________________ CM . . . . Volume XX Number 39. . . .June 6, 2014



Michael Betcherman.
Toronto, ON: Razorbill/Penguin, 2014.
304 pp., trade pbk., $14.99.
ISBN 978-0-14-318216-0.

Grades 9-11 / Ages 14-16.

Review by Gillian Lapenskie.

***½ /4


When boys are browsing the shelves of my school library looking for something good to read, it’s not always easy to recommend a novel for them if they’re looking for one that has sports and will keep them interested in other ways too. Face-off, a fast-paced novel by Michael Betcherman, meets their sports-content criteria and a lot more. Great hockey writing? Check. Mystery and suspense? Check. Adventure? Got it. These factors and others ensure a broad appeal and enthusiastic audience for this book.

     Face-off is the story of Alex, a 17-year-old goalie living in BC. Despite being a skilled high-level goalie with a possible American college scholarship in his future, he has problems with confidence (personified by the Voice, an inner critic that he sometimes has trouble silencing). Alex is an easy character to like and become attached to. He’s a talented but modest guy who laments the fact that he’s still a virgin. He still feels grief and anger over the loss of his father who was murdered in the war between Berovia and Maldania. Alex takes the reader along for a wild ride as he, his brother, and Lara—his best friend—try to track down two war criminals who may be hiding in B.C.

     Betcherman very diplomatically invented the nations involved in the conflict in which Alex’s dad was killed. He deliberately made the names and details evocative of the conflicts in the Balkans in the 1990s; however, Betcherman describes them as being “inspired by” the wars in the former Yugoslavia. As I began reading the novel, I thought this would be distracting, but, in the end, I believe it was quite cleverly done. Betcherman’s approach made the conflict more universal; thus, he can present the theme of the many impacts of ethnic strife without assigning blame to a particular nation. Even the snippets of Berovian language, also created by Betcherman, were integrated effectively into the novel.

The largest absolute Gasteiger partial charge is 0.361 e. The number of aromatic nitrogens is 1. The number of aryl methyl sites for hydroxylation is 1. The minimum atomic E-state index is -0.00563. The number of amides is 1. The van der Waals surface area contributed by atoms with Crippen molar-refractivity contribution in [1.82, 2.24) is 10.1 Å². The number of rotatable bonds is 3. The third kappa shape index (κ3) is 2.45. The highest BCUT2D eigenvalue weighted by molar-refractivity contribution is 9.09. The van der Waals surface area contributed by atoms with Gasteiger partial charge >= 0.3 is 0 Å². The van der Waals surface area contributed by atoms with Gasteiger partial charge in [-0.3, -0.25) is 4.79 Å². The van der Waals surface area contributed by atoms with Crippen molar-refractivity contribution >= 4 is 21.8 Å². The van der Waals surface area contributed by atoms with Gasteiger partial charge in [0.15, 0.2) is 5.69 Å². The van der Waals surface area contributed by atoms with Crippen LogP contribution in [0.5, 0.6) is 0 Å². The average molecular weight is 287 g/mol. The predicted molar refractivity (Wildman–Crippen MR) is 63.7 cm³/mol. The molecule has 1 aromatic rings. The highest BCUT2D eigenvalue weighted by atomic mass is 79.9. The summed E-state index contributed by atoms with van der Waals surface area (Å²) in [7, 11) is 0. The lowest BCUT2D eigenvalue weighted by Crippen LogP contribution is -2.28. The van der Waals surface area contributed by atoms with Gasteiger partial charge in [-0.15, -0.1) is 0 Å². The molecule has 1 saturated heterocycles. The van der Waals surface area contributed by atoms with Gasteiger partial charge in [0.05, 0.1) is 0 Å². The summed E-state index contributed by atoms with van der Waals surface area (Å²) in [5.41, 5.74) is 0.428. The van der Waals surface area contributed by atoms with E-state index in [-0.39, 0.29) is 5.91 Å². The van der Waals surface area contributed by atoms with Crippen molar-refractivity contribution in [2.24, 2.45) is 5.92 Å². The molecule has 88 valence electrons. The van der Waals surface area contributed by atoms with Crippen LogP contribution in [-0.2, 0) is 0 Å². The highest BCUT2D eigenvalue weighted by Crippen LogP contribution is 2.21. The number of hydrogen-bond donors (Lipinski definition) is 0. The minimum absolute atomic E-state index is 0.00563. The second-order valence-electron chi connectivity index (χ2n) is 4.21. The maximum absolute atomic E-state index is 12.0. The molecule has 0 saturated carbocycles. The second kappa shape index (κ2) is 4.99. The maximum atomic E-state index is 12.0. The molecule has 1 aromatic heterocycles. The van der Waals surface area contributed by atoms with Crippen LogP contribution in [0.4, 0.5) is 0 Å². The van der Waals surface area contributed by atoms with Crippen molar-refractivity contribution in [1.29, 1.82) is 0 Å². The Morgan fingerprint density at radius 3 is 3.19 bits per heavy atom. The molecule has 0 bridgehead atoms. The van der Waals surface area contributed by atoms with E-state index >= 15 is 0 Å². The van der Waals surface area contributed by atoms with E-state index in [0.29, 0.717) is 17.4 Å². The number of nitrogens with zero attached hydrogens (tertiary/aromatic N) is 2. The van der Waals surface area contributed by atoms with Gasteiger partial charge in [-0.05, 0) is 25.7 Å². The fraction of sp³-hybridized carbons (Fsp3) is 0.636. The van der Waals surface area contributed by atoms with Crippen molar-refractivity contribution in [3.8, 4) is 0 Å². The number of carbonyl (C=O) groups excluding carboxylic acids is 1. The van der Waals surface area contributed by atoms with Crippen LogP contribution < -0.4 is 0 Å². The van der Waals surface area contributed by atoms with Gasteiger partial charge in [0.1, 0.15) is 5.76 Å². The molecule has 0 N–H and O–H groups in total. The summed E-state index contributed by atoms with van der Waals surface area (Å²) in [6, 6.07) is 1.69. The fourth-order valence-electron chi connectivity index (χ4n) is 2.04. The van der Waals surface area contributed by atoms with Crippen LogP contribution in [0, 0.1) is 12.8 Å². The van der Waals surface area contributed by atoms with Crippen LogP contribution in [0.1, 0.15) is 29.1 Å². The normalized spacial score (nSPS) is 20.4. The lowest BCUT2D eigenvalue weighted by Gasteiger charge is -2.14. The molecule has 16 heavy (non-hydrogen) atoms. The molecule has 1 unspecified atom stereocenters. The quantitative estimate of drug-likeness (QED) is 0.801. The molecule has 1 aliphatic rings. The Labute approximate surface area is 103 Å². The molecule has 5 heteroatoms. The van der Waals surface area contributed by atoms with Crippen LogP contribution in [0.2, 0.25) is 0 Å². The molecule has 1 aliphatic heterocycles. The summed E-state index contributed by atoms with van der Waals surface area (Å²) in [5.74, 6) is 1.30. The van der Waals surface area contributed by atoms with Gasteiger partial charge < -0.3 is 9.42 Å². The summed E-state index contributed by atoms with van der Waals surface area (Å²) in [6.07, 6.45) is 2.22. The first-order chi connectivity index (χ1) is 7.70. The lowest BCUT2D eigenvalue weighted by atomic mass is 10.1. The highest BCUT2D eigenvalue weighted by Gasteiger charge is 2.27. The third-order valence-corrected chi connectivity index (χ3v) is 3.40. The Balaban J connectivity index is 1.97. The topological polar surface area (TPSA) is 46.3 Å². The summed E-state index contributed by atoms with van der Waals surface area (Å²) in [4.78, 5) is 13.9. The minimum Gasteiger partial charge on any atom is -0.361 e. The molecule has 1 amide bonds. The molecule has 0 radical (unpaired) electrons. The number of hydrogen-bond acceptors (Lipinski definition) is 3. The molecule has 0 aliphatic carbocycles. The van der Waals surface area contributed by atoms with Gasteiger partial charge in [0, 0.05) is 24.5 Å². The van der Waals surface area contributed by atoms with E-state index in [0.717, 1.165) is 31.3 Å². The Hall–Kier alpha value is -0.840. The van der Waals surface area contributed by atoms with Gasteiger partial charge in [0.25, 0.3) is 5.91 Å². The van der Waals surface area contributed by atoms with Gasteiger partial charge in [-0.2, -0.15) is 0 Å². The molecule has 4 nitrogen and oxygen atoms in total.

Through happenstance—at a hockey tournament in which Alex realizes an opposing goalie from Maldania is identical in appearance to him—Alex is reunited with his twin brother, Stefan.

He reached the end of the line and found himself face-to-face with Stefan Divac.

He could have been looking in the mirror. Stefan Divac looked exactly like him, right down to the mole under his left eye. Neither of them said a word. They just stared at each other for a moment, wide-eyed and uncomprehending, before skating away. When Alex reached his bench, he turned and looked across the ice. Stefan was standing by the Maldan bench, looking back at him. He held up his Lou Roberts mask. Alex did the same. Then they both turned and walked off the ice.

“You don’t have a twin brother you never told me about, do you?” Kenny Nelson joked when Alex walked into the locker room.